- I'm just so tired of all the boring food with meat.
- It does not taste of anything.
that is How it sounds from Kirsten at 99 years of the constant kødfokusering, she believes the communal meals on wheels in Portarlington, like so many other public kitchens - to.
Kirsten is not a vegetarian, but she has always been fond of green food, and as a Jewish daughter was visiting for the weekend, stood the communal menu - yet again - on a large piece of meat (hamburgerryg) with three potatoes and a white sauce with asparagus.
- There was no prepared vegetable dishes, and the only thing that came in the vicinity of the nutritious, green food was a fruit salad and a small side dish with corn and peas.
- I would rather eat vegetarian, as my grandchildren, " says Kirsten, who therefore supports a very popular borgerforslag that just about all public kitchens, shall have a green/kødfrit alternative. In the proposal, there is missing just under the 40,000 support, to achieve Folketingssalen - sounds bl.a. there is plenty of money to spare to think more green:
- It will benefit the economy to provide the ability to select plant-based diet in the public kitchens.
- It is well documented that the more plant-based diet reduces the incidence of bl.a. cardiovascular diseases, cancer, and diabetes, all of which are a big financial strain on the health care system.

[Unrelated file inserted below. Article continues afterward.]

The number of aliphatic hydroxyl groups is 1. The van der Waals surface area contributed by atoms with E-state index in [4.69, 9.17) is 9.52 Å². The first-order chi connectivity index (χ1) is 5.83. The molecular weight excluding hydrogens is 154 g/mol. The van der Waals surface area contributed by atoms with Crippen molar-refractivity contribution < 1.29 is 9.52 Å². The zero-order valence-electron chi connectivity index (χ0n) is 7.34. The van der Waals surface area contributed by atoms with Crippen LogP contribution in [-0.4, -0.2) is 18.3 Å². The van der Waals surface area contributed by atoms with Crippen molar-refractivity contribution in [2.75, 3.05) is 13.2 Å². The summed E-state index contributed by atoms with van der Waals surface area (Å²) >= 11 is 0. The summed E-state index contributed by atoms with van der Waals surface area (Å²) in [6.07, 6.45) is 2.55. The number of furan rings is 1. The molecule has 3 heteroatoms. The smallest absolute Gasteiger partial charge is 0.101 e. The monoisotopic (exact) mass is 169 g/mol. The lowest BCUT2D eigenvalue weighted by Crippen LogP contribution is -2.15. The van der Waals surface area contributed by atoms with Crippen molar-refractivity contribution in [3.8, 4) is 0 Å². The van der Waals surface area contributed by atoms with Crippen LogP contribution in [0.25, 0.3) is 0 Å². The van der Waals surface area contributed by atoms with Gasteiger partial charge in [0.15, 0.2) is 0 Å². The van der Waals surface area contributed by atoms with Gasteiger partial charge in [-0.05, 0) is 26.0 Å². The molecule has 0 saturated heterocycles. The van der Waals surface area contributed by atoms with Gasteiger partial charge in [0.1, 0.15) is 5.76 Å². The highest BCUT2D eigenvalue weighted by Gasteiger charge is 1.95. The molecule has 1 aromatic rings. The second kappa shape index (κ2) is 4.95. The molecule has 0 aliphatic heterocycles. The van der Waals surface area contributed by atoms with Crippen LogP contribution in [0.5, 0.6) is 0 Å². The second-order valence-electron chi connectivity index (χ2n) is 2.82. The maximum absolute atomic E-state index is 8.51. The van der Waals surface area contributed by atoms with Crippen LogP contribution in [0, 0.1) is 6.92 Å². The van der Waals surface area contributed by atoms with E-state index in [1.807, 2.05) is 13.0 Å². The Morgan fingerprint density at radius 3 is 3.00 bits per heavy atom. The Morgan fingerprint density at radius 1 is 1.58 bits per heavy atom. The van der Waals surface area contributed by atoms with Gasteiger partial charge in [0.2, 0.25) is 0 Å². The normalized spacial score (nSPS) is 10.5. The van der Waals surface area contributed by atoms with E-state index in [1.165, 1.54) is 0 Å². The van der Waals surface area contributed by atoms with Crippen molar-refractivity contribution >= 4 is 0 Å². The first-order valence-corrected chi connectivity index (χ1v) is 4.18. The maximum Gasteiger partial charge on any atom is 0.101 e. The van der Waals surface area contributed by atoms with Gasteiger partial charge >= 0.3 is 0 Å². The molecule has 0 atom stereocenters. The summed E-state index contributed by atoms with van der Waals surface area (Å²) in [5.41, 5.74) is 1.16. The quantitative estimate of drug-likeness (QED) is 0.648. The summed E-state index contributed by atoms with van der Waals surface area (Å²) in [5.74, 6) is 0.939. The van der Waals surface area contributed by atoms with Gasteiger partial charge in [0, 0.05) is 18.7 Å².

Researchers from Oxford University estimates that the world can save 700 billion US dollars a year in health costs (direct and indirect, including lost working days) if the diet follows the Who's recommendations (Oxford University 2016).
- A plant-based option in the public kitchens will contribute to the uk reaps such socio-economic improvements.
- in Addition, it will help Denmark to live up to agreed climate targets, as well as benefit the environment and animals both nationally and globally.
- this Proposal is about ensuring the freedom of choice of green alternatives. Today live approx. 100.000 citizens, vegetarian, and a further approx. 372.000 citizens live predominantly vegetarian (Coop Analysis, 2017). The figures are more than doubled, from 2010 to 2017, and the trend is even more pronounced among young people under 35, where it is 12 %, which live predominantly or completely vegetarian, writes the people behind the proposal, but what do you say?